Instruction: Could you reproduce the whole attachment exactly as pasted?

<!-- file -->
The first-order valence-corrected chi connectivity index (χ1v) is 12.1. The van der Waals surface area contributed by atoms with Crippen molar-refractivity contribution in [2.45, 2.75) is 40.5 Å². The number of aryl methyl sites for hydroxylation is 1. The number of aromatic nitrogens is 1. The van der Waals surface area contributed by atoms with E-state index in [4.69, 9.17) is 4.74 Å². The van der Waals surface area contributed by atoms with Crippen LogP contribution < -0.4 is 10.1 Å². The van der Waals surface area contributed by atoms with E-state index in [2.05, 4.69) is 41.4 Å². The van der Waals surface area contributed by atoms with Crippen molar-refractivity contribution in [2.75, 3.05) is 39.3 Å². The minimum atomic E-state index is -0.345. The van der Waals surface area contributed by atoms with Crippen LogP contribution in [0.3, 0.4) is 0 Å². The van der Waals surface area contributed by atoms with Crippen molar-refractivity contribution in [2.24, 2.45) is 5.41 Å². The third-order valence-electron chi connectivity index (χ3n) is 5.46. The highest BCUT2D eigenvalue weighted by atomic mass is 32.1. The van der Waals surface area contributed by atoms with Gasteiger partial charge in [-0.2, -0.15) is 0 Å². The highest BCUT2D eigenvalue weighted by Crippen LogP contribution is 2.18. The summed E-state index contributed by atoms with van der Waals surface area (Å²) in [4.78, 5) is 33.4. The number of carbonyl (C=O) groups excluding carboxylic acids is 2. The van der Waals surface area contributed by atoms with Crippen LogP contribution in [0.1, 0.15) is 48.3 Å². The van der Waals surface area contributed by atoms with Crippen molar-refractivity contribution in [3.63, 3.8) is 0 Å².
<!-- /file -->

The first-order valence-corrected chi connectivity index (χ1v) is 12.1. The van der Waals surface area contributed by atoms with Crippen molar-refractivity contribution in [2.45, 2.75) is 40.5 Å². The number of aryl methyl sites for hydroxylation is 1. The number of aromatic nitrogens is 1. The van der Waals surface area contributed by atoms with E-state index in [4.69, 9.17) is 4.74 Å². The van der Waals surface area contributed by atoms with Crippen LogP contribution < -0.4 is 10.1 Å². The van der Waals surface area contributed by atoms with E-state index in [2.05, 4.69) is 41.4 Å². The van der Waals surface area contributed by atoms with Crippen molar-refractivity contribution in [2.75, 3.05) is 39.3 Å². The minimum atomic E-state index is -0.345. The van der Waals surface area contributed by atoms with Crippen LogP contribution in [0.3, 0.4) is 0 Å². The van der Waals surface area contributed by atoms with Crippen molar-refractivity contribution in [2.24, 2.45) is 5.41 Å². The third-order valence-electron chi connectivity index (χ3n) is 5.46. The highest BCUT2D eigenvalue weighted by atomic mass is 32.1. The van der Waals surface area contributed by atoms with Gasteiger partial charge in [-0.2, -0.15) is 0 Å². The highest BCUT2D eigenvalue weighted by Crippen LogP contribution is 2.18. The summed E-state index contributed by atoms with van der Waals surface area (Å²) in [4.78, 5) is 33.4. The number of carbonyl (C=O) groups excluding carboxylic acids is 2. The van der Waals surface area contributed by atoms with Crippen LogP contribution in [0.1, 0.15) is 48.3 Å². The van der Waals surface area contributed by atoms with Crippen molar-refractivity contribution in [3.63, 3.8) is 0 Å².